As Israel prepares to host the second Israel Hotel Investment Summit (IHIS), part of the International Hotel Investment Forum (IHIF) series, we consider the current conditions in the region’s hospitality market, the indisputable strengths of the buoyant market and the challenges that must be addressed for a sustained, strong performance.
The data is impressive and largely speaks for itself: tourism in Israel is booming. Overnight stays increased in July and August 2019 by 5% – a total of 1.66 million overnight stays – compared to the same period last year. Jerusalem and Tel Aviv were the most popular destinations netting 33% and 31% of overnight stays, respectively. Taking a broader view across the year from January to August, tourist arrivals to Israel increased by approximately 10% compared with 2018. Travel for religious purposes remains the highest motivating factors with backpackers and family travellers arriving in increasing numbers.
According to German travel site, OMIO, Tel Aviv is ranked as the third most expensive city in the world for tourists, behind Hong Kong and London. This real, as well as perceived expense, is harmful as international travellers consider their destination options. This unwelcome accolade also impacts domestic tourism as Israelis regularly choose to travel outside their country for a better value tourism experience.
Demand drivers are essential for a sustainable tourism destination and form an integral part of an intelligent tourism strategy. Whilst the Ministry of Tourism has set the ambitious target of welcoming 5 million tourists by the end of 2019 (2.6 million tourist entries had been recorded as of August 2019), there remains neglect of a number of tourist sites across the country which should be addressed and rectified in order to add to the plethora of attractions for tourists visiting Israel.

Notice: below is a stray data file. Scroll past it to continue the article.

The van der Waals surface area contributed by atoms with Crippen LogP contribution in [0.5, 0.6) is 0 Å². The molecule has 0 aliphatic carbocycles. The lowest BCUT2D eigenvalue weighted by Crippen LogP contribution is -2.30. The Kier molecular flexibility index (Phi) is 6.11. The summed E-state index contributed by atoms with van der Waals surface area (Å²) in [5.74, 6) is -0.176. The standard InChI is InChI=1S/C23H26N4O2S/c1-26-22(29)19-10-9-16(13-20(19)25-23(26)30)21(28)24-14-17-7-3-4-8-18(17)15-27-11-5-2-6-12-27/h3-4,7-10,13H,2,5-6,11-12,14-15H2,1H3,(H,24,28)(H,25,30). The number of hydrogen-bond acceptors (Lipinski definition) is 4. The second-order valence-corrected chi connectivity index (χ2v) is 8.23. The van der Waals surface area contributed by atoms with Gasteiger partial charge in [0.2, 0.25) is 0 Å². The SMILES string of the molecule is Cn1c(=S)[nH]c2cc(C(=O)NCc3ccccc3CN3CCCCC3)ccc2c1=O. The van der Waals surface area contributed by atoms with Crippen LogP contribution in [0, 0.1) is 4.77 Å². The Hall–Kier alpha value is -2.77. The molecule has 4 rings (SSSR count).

Alexi Khajavi, Managing Director, EMEA & Chair, Questex Hospitality Group said; “The Israeli hotel investment market occupies a healthy position but also one of considerable opportunity. The strong tourist figures and ambitious targets set by the Ministry of Tourism provide a robust platform but there is also the demand for budget and mid-level offerings that is turning the heads of international operators and investors. Coupled with the thirst for a design led offering that is also permeating into the hostel markets, there is plenty for the industry to debate and discuss. We’re delighted to be hosting the Israel Hotel Investment Summit for a second year and look forward to bringing the leaders, pioneers, challengers and disruptors from across the industry together in Tel Aviv next month”.
Israel Tourism Minister Yariv Levin said: “I welcome IHIS, the most important conference in its field in Israel, which will contribute to increased momentum in hotel development and increased competition in the industry”.
Israel is one of the oldest countries and civilizations in the world, but beyond the country’s cultural and religious importance is a traveller’s paradise. For all of Israel’s allure, there remains a lack of accommodation and therefore opportunities for successful investment.